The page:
Most people generally are bothered by watching animals getting inefficiently slaughtered and writhing in agony; it’s kind of a given, regardless of context. With dolphins being killed as its climax, Louie Psihoyos’ “The Cove” is a slam dunk that way: it’s unambiguous propaganda with a very specific goal, using cheap but effective narrative devices (and massive entertainment value) to win you over. The titular cove is in Taiji, Japan, where dolphins are speared bloodily, then their meat sold all over Japan with toxic levels of mercury inside; Psihoyos would understandably like to stop this, so he secretly filmed it.
The film itself is supposed to only act as a way of getting audiences riled up enough to join activist groups and for the star of the film, former “Flipper” trainer Ric O’Barry, to attract media scrutiny on Taiji; whether or not the movie lives on for years seems kind of irrelevant. And the propaganda worked yesterday, when O’Barry showed up in Taiji for the start of dolphin-killing season and no hunters were there. Which means that the movie — which has financially underperformed domestically — is “working” in the most important sense.
The thing is, I’m a cold-blooded guy; if you tell me in advance you’re going to show me footage of dolphins being slaughtered until, finally, I’m watching dolphins being slaughtered, it probably won’t change my mind about anything. “The Cove” does two things well. As widely noted (and as referenced in the movie itself), it’s supposed to be an aquatic “Ocean’s Eleven,” a slickly packaged caper operation movie — which it is. But it also does a good job of showing how — even if the footage doesn’t change your mind about anything — it could work that way for others. It’s a movie that allows you to be sympathetic yet detached; it doesn’t demand that you freak out at the end.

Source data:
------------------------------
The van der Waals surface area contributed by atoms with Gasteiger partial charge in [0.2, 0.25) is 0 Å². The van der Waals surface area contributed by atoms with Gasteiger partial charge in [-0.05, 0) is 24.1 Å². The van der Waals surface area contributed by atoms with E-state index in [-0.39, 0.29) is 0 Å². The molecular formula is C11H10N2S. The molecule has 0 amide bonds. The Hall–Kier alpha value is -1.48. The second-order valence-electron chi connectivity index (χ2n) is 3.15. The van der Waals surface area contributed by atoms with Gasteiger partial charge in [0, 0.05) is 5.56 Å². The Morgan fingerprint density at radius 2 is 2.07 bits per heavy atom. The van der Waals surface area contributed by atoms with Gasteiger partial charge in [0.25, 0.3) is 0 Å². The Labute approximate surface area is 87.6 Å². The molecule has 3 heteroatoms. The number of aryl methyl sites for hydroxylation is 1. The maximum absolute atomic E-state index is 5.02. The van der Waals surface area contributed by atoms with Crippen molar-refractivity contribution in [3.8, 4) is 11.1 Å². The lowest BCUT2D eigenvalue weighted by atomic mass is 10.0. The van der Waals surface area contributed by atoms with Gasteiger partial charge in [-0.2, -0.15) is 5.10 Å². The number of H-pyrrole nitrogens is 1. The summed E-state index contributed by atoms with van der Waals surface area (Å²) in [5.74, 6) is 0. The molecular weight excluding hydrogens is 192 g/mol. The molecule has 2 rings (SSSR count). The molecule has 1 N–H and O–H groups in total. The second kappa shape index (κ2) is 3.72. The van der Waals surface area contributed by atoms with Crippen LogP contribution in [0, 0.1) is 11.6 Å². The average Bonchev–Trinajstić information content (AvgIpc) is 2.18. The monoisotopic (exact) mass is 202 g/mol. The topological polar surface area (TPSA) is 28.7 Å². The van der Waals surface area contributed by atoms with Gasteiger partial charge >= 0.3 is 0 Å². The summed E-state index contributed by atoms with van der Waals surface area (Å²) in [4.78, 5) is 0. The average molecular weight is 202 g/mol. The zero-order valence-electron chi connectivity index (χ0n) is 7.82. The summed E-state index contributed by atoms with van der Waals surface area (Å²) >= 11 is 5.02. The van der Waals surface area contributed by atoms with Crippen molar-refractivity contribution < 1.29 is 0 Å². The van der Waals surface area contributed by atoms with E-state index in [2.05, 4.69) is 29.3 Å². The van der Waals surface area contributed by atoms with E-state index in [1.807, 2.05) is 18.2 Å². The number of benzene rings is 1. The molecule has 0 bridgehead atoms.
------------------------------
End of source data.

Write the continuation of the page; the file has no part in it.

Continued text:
But the most important thing “The Cove” does is mediate between an activist and potentially activist but noncommittal audience. What Psihoyos does is retain O’Barry’s passion and knowledge while mitigating the shrillness and overstatement that almost invariably attends any activist’s persona. Those aren’t bad things — they give you focus and drive — but they make it hard to convert the unconverted. O’Barry’s news is great (although, you know, it’s premature to assume that the dolphin killers maybe weren’t just smart enough to skip that day and/or relocate), but the way he delivers it is kind of ridiculous. My favorite part of his statement: “Yes, today was a good day for dolphins. […] Tomorrow, too, I predict will be a good day for dolphins.” That’s ridiculous and exactly the kind of thing that would kill my interest. And that’s exactly the kind of thing the movie was smart enough not to have people say. So good luck to O’Barry, and hopefully the media will keep getting his back, but this is about as far as I go.
[Photo: Ric O’Barry in “The Cove,” Lionsgate, 2009]